The Truman Show came out before the reality TV craze really set in, so its prescience is commendable and chilling.
Truman Burbank (Jim Carey) is a man who’s been filmed since birth, and for 30 years, the world has watched him round the clock. The only person who doesn’t know that Truman’s a big, big star is Truman himself, who believes himself to be living a normal life. An entire town has been hired and created to convince him of this, but everyone’s in on it, everyone’s an actor with their own motives and agendas. When Truman does begin to catch on to the ruse, no one is more keen to stop his leaving than his director of 30 years, Christoff (Ed Harris).
When Sisken and Ebert reviewed The Truman Show, they gave it an enthusiastic two-thumbs-up, but also gave an unprecedented on-air apology to Jim Carrey for having said that he would never have a career when they hate-reviewed Ace Ventura: Pet Detective just a few years earlier.
The Truman Show wasn’t just a hit at the box office, it became a cultural phenomenon. In 2008, Popular Mechanics declared it one of the 10 most prophetic science fiction films ever. Big Brother debuted just a year after The Truman Show hit theatres, and the popularity of other shows like it probably predict the downfall of humanity, but the fact that so many people flocked to the movies to see that same thing satirized has to be a good sign, right?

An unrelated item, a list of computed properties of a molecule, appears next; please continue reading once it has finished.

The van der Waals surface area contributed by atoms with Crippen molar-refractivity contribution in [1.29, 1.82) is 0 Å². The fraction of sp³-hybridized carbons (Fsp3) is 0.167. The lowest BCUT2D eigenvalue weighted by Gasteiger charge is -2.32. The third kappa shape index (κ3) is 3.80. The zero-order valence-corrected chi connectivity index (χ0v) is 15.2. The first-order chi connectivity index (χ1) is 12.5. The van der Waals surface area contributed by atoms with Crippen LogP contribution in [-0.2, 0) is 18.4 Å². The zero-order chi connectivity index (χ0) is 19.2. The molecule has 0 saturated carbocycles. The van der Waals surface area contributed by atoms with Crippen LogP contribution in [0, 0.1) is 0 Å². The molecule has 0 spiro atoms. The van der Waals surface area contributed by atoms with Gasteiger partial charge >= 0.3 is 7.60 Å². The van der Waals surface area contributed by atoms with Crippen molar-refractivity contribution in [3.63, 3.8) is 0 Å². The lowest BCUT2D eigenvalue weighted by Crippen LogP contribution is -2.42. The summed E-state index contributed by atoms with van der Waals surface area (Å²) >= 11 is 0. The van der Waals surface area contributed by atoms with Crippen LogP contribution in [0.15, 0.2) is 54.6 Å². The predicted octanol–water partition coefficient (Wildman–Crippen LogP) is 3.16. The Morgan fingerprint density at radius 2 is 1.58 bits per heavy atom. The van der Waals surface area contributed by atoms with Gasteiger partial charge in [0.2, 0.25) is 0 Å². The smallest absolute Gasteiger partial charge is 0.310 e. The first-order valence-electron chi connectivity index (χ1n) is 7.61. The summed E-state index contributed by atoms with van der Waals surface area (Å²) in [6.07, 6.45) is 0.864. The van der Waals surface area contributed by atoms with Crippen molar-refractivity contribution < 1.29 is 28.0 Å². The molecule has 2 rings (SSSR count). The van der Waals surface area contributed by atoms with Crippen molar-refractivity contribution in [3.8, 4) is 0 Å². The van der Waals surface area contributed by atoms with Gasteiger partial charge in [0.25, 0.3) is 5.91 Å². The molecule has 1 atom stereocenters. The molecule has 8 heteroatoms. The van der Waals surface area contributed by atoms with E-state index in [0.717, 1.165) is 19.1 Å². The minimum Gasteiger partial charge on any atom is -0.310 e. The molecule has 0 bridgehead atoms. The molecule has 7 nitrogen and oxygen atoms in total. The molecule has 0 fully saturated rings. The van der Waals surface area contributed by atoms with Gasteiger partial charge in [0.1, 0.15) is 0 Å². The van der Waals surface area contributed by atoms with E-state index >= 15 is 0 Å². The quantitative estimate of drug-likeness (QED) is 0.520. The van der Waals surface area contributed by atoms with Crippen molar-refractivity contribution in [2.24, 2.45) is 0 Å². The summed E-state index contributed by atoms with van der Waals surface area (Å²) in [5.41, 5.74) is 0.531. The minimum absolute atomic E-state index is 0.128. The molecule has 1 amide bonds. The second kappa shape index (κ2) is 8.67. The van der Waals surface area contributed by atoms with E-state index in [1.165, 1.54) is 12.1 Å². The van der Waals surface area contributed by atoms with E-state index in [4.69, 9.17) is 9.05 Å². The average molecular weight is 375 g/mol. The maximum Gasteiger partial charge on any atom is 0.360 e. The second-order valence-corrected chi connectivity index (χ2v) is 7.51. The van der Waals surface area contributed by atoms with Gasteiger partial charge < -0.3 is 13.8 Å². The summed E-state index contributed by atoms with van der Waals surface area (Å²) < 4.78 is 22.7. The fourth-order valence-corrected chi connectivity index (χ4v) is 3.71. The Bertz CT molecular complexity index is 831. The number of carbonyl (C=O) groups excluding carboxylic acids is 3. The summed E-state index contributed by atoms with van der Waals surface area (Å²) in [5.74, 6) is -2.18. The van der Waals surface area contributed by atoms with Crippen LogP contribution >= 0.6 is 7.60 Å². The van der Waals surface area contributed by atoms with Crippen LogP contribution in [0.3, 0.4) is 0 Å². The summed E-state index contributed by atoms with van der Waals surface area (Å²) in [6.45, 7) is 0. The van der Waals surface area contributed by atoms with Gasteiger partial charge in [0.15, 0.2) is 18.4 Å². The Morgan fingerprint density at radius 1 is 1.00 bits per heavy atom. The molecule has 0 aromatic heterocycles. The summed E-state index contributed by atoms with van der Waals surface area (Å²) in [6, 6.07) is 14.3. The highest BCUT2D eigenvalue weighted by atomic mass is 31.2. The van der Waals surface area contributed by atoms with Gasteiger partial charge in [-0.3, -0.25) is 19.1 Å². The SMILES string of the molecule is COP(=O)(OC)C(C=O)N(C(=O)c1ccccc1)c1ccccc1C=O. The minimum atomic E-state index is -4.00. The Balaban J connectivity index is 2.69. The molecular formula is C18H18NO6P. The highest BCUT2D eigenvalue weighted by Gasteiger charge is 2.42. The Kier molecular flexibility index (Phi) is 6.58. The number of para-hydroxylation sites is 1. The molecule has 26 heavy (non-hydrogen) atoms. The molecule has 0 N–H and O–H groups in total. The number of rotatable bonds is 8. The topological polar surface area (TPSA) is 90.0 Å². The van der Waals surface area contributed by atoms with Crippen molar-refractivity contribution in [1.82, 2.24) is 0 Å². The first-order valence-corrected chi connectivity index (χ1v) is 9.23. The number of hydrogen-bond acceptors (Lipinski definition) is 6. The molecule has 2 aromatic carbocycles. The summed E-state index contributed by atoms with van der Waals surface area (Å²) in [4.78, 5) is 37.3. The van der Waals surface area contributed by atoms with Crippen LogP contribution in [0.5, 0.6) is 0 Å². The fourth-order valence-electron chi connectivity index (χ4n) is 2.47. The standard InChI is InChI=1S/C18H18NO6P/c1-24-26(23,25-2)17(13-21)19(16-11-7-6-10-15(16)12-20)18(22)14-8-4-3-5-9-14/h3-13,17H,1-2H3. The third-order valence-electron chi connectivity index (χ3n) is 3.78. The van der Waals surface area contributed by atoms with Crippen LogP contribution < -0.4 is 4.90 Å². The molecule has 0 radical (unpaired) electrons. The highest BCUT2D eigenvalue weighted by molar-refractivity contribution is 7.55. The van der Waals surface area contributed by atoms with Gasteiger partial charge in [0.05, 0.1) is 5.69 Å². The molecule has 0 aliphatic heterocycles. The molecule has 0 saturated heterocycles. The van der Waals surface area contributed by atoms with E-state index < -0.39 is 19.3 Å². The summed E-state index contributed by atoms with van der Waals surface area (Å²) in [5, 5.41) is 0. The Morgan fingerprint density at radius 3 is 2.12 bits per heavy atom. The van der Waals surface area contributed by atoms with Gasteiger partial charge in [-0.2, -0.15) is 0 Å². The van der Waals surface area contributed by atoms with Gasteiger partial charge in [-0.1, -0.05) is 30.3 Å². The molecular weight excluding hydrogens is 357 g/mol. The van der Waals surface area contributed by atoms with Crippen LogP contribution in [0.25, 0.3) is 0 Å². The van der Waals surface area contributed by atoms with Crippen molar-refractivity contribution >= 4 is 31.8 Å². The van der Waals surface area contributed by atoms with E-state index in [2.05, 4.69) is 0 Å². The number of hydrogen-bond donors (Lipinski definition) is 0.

The Truman Show is studied in lots of Media Ethics courses. Of course they look at Truman’s creator, Christoff, the director who stalked unwanted pregnancies and eventually trapped an unwitting human in a very big but very fake bubble. But they also look at Marlon, Truman’s best friend, and Meryl, his wife. These of course are simply actors playing a part – Meryl (Laura Linney) basically prostitutes herself for the role and is willing to bear Truman’s child, who will be a star of a spin-off.
Even more interestingly, psychologists are reporting real people experiencing the “Truman Syndrome” or the “Truman Show Delusion”, basically people believing they are the unwilling stars of their own reality TV shows. Some people may be happy about this fake fame, others tormented. But they believe cameras are secretly following and filming them around the clock. One such person traveled to NYC after 9\11 to check that the towers had indeed fallen; this person believed that it was perhaps just an elaborate plot twist in his personal storyline. Another such person climbed to the top of the Statue of Liberty believing his long-lost high school girlfriend would meet him there, and he’d finally be released from the show.
I’m betting\hoping The Truman Show was a little less life-altering for you than it was for some of these poor people, but doesn’t that just go to show the effect the media can have on our lives?